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94 telephone conferences, 34% (N=166) in vi deoconferences, and 53% (N=261) in computer-mediated programs during the past 12 months. Professional development and continuing education opportuni ties were assessed on a Like rt-type scale ranging from 0, signifying strong interest, and 3, representing no interest. Respondents showed a moderate or strong interest in participating in reading professional journals (mean=.59, SD=.87), in-person conferences (mean=.34, SD=.60), and computer-mediated programs (mean=.96, SD=.97). Additional responses related to interest in continuing education opportunities are presented from lo west to highest in Table 9.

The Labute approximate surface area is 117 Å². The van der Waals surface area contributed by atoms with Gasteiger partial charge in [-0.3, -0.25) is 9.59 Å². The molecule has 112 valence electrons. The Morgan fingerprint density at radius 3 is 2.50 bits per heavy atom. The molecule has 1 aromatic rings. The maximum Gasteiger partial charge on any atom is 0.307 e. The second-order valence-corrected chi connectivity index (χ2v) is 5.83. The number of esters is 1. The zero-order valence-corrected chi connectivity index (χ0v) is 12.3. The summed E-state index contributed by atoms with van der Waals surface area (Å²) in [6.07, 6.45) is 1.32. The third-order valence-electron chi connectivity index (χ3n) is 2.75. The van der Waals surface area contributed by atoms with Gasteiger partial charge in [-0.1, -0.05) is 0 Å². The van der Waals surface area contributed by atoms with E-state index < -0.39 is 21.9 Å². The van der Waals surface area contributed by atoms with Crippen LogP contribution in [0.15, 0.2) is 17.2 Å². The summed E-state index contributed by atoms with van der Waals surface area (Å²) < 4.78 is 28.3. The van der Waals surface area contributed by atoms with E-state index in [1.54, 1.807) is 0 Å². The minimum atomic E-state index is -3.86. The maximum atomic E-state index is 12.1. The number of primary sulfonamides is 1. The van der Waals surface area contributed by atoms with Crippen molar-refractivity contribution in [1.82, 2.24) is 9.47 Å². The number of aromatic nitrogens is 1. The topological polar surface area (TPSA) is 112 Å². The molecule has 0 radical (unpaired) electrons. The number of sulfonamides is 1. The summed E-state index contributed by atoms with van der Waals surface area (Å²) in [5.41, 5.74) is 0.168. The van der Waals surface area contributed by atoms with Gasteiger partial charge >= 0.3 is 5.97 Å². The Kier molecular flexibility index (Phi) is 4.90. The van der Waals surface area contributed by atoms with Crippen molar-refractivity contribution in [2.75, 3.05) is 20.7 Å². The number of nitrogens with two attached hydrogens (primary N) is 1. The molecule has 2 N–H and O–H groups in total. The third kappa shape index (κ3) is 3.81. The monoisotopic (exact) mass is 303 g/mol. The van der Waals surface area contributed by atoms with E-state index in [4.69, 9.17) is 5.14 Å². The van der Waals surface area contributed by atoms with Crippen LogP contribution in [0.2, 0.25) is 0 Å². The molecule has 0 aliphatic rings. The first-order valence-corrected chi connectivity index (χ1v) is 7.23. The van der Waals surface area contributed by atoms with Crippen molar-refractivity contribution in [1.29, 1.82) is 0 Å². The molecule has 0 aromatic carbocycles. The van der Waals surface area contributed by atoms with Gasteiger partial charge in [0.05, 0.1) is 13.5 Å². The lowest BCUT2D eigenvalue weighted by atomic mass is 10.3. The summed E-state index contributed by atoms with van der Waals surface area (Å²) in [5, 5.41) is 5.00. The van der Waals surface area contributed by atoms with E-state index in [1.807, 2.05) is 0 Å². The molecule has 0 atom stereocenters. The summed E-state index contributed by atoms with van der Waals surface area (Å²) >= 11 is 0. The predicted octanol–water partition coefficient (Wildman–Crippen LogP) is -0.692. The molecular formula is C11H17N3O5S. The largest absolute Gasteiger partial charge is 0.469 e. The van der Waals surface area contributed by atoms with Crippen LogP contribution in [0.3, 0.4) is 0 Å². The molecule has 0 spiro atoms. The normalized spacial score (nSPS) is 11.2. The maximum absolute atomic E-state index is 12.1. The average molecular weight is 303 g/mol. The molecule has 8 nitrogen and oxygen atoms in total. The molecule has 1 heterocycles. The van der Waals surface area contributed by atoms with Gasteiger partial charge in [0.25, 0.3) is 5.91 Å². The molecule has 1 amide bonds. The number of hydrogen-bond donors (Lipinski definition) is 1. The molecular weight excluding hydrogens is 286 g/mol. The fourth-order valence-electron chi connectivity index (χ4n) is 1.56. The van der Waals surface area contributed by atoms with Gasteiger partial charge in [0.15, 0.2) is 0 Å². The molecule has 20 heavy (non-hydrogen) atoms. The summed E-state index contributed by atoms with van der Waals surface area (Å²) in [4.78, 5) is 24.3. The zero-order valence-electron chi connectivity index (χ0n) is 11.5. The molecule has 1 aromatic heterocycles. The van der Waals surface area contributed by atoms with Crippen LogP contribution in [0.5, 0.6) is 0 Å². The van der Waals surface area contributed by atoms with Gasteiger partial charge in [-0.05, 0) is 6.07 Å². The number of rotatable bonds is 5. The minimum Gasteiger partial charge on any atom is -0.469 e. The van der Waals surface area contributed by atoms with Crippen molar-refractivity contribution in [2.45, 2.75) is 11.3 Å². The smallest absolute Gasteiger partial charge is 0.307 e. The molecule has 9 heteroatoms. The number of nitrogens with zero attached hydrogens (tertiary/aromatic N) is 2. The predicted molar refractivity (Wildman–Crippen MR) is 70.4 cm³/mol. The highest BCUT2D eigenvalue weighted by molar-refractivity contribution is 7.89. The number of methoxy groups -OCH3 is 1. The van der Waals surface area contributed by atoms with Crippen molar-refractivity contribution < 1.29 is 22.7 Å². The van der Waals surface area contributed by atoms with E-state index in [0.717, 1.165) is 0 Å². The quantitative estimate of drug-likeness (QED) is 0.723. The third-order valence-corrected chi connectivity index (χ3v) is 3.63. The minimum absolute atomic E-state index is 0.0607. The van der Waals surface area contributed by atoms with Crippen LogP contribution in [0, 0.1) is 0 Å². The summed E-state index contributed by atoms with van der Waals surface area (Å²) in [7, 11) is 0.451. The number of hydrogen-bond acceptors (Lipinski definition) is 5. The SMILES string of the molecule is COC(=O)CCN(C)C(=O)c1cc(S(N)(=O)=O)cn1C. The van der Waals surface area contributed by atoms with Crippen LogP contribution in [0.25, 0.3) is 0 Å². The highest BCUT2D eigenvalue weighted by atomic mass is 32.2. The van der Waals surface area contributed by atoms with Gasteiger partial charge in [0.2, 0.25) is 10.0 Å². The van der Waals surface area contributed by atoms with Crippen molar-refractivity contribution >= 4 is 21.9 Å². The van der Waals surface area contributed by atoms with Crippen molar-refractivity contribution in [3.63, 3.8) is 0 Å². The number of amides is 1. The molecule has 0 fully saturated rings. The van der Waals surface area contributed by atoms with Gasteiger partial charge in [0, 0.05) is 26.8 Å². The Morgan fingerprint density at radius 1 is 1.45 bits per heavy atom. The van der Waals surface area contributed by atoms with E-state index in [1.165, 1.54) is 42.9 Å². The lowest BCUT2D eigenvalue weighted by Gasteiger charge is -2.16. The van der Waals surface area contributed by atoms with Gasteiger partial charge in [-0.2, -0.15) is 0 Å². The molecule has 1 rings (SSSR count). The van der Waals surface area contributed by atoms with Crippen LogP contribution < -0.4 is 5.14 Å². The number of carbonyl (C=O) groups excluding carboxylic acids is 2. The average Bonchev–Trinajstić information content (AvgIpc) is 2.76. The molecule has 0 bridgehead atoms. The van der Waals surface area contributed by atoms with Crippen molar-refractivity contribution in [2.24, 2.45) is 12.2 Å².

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95 Table 9. Means and Standard Deviations of Respondents' Current Interest in Participating in Continuing Education Opportunities Continuing Education Opportunity Mean SD Audiocassette self-study (N=493) 2.27 .88 Videocassette self-study (N=495) 2.05 .92 Telephone conference (N=495) 1.77 .96 Videoconference (N=486) 1.47 .93 Live satellite conference (N=493) 1.30 .90 Computer-mediated program (N=493) .96 .97 Reading professional journals (N=492) .58 .74 In-person conference (N=490) .34 .60 Factor Analysis Responses to the 21-items on perceptions related to the use of computers for continuing education were subjected to an exploratory factor an alysis using squared multiple correlations as prior communality estimates. The principal factor method was used to extract the factors. The scree pl ot of the eigenvalues (Appendix P), and the theoretical framework suggested a three-factor structure, so three f actors were retained and rotated for final interpretation. Bernard (2000) suggests that variables loading at least .60 on a factor represent that factor, but that variab les between .30 and .59 are also worthy of consideration. For this study, items loading at .50 or higher on a given factor